GEICO offers special insurance product for Uber drivers

Published: March 9, 2015

Updated: July 24, 2018

Author: Callum Micucci



American insurance company Geico announced in February that it will now be offering a specialized insurance product that covers ride-sharing services like Uber and Lyft in Virginia.

"We have spent a lot of time understanding the needs of ridesharing drivers," said Othello Powell, director of GEICO commercial lines, in a statement.

"What we developed is a hassle-free product that covers both personal use and ridesharing use,” he said. “The insurance applies whether or not the app is on and whether or not you have a passenger. The coverage is also not limited to just one transportation network company.”

The move comes in the midst of a drawn-out battle between Canadian cities and ridesharing companies over the legality of the services, as normal taxi drivers need a license to operate.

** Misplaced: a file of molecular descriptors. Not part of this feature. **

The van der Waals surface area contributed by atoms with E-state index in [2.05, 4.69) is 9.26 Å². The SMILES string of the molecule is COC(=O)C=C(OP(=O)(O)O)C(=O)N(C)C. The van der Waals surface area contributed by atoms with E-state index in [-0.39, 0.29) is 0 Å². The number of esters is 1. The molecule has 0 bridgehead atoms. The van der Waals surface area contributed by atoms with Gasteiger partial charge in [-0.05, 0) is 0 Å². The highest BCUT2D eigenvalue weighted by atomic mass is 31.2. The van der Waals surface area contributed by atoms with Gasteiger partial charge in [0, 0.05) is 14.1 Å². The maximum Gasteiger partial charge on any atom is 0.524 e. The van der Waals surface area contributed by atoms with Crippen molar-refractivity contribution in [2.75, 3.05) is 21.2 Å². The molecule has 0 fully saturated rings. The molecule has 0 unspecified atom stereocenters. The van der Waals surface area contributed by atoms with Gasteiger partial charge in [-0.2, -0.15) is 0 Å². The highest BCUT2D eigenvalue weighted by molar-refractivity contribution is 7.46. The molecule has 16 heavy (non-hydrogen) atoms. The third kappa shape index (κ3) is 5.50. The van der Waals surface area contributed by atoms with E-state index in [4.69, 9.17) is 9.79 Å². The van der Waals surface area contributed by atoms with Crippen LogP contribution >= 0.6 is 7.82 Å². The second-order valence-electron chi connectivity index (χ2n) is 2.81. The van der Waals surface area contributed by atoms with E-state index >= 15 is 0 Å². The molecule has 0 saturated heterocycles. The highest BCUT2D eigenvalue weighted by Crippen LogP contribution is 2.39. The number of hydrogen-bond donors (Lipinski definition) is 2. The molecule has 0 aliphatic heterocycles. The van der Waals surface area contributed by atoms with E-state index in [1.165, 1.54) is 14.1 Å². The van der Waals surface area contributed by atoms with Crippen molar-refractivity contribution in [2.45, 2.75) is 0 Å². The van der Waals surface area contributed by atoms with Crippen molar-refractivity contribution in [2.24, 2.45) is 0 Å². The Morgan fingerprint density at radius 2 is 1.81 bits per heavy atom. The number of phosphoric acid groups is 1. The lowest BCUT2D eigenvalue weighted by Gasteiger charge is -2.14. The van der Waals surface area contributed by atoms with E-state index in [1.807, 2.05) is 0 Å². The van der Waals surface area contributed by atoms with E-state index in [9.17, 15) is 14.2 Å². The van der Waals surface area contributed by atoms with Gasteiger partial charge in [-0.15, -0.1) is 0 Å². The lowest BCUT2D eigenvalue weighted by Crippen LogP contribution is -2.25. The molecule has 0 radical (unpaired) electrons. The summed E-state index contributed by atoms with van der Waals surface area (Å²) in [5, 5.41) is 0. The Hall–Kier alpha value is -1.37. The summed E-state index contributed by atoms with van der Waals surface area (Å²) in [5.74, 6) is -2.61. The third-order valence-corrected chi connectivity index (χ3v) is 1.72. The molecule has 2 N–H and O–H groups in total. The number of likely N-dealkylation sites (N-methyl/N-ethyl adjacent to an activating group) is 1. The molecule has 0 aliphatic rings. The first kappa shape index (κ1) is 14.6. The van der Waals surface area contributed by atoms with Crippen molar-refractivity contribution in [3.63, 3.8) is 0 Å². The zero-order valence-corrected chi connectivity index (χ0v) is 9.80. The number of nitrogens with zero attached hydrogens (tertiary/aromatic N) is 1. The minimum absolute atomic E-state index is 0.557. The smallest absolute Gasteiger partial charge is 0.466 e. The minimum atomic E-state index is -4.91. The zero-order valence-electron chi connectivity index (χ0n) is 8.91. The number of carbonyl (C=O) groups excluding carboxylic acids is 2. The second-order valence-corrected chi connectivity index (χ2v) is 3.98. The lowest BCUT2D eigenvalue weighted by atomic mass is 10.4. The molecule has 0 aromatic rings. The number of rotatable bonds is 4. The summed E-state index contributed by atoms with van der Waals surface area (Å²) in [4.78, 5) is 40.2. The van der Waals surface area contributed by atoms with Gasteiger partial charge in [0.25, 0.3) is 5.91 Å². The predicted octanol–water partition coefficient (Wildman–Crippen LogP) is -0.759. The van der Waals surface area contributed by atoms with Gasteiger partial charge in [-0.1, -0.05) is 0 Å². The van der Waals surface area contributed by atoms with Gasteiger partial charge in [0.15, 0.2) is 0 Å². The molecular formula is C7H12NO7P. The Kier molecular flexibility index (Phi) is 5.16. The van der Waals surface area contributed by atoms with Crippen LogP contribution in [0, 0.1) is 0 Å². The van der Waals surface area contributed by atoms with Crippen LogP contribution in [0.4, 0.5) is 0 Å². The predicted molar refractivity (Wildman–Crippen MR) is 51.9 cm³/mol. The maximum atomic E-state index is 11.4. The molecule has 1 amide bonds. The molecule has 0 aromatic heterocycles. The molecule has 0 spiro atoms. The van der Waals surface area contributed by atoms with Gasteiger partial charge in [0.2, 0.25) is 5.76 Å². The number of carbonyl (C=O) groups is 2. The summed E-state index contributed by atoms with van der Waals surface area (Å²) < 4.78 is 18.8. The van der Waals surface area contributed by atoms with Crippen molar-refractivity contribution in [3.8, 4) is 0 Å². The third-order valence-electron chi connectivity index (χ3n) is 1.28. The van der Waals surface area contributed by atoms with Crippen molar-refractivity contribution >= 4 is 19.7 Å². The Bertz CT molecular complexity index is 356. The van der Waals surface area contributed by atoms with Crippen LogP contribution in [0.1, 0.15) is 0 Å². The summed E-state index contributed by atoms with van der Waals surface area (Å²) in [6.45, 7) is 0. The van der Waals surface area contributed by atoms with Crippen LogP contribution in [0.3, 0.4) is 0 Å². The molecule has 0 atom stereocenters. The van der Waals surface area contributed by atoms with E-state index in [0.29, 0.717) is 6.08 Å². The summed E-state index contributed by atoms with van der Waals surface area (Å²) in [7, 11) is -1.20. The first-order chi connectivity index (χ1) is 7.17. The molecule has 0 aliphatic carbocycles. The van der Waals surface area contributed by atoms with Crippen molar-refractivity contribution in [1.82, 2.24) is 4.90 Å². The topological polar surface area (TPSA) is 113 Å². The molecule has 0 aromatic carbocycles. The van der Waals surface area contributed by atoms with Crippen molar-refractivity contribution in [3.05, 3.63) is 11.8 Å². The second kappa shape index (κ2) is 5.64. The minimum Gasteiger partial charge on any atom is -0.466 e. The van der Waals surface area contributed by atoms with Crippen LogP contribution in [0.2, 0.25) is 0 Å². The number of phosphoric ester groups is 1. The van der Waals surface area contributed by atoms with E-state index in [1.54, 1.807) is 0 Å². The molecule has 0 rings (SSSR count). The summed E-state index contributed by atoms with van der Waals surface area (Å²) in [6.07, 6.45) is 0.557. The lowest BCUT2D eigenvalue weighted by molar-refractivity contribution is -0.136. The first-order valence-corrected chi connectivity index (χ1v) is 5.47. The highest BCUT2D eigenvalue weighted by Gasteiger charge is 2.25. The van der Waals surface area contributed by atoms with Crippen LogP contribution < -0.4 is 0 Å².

In late November 2014, the city of Toronto filed an injunction against Uber, claiming it has been operating as an unlicensed taxi brokerage; however, Uber’s standard defense is that it’s merely a technology company, and it therefore shouldn’t have to conform to licensing or regulatory standards.

The problem is that traditional cabs pay about $10,000 a year for their permit and commercial insurance, whereas the Uber drivers pay nothing more than their personal insurance policy.

Despite Uber ensuring drivers and passengers that they’re covered under a $5 million liability policy, the Insurance Bureau of Canada (IBC) says it might not be enough.

Pete Karageorgos, director of consumer and industry relations for the IBC, told the Toronto Star that if an Uber driver has an accident without a commercial insurance policy, “then there’s likely going to be some challenges.”

However, the problem is the demand for taxis in Canadian cities far outweighs the supply: Toronto has a rate of about 18 cabs per 10,000 people, compared to rates like 116 per 10,000 for Washington, D.C. and 63 in New York City.

Despite the backlash from Canadian cities, Uber is bridging this gap; and now, insurance companies are adapting as well. It’s likely we’ll see similar moves from Canadian companies in the coming years.